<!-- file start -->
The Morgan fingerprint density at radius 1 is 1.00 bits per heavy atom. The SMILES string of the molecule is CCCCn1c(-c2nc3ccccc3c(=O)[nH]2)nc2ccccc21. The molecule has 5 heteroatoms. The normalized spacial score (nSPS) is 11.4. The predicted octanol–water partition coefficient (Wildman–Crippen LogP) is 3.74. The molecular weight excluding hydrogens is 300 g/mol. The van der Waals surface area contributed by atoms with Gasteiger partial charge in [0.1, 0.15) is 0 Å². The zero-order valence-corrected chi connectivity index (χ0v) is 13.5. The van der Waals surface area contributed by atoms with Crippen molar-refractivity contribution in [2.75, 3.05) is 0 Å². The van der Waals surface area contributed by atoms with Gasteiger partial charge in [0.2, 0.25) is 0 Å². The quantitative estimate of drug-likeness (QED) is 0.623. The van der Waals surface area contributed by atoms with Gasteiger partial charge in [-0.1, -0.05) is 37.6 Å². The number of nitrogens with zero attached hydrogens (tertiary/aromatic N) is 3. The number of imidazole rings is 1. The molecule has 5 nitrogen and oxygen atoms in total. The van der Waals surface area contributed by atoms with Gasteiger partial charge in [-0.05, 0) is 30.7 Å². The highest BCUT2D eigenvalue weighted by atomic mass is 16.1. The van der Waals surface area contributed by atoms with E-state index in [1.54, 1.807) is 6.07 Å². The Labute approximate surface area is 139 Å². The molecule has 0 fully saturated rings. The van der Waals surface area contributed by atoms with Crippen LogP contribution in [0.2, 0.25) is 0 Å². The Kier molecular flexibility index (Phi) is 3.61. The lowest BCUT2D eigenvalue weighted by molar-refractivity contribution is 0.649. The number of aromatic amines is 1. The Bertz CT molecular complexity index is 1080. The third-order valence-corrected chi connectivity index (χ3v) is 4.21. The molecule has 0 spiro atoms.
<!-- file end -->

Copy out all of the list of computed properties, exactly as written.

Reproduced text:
The Morgan fingerprint density at radius 1 is 1.00 bits per heavy atom. The SMILES string of the molecule is CCCCn1c(-c2nc3ccccc3c(=O)[nH]2)nc2ccccc21. The molecule has 5 heteroatoms. The normalized spacial score (nSPS) is 11.4. The predicted octanol–water partition coefficient (Wildman–Crippen LogP) is 3.74. The molecular weight excluding hydrogens is 300 g/mol. The van der Waals surface area contributed by atoms with Gasteiger partial charge in [0.1, 0.15) is 0 Å². The zero-order valence-corrected chi connectivity index (χ0v) is 13.5. The van der Waals surface area contributed by atoms with Crippen molar-refractivity contribution in [2.75, 3.05) is 0 Å². The van der Waals surface area contributed by atoms with Gasteiger partial charge in [0.2, 0.25) is 0 Å². The quantitative estimate of drug-likeness (QED) is 0.623. The van der Waals surface area contributed by atoms with Gasteiger partial charge in [-0.1, -0.05) is 37.6 Å². The number of nitrogens with zero attached hydrogens (tertiary/aromatic N) is 3. The number of imidazole rings is 1. The molecule has 5 nitrogen and oxygen atoms in total. The van der Waals surface area contributed by atoms with Gasteiger partial charge in [-0.05, 0) is 30.7 Å². The highest BCUT2D eigenvalue weighted by atomic mass is 16.1. The van der Waals surface area contributed by atoms with E-state index in [1.54, 1.807) is 6.07 Å². The Labute approximate surface area is 139 Å². The molecule has 0 fully saturated rings. The van der Waals surface area contributed by atoms with Crippen LogP contribution in [0.2, 0.25) is 0 Å². The Kier molecular flexibility index (Phi) is 3.61. The lowest BCUT2D eigenvalue weighted by molar-refractivity contribution is 0.649. The number of aromatic amines is 1. The Bertz CT molecular complexity index is 1080. The third-order valence-corrected chi connectivity index (χ3v) is 4.21. The molecule has 0 spiro atoms.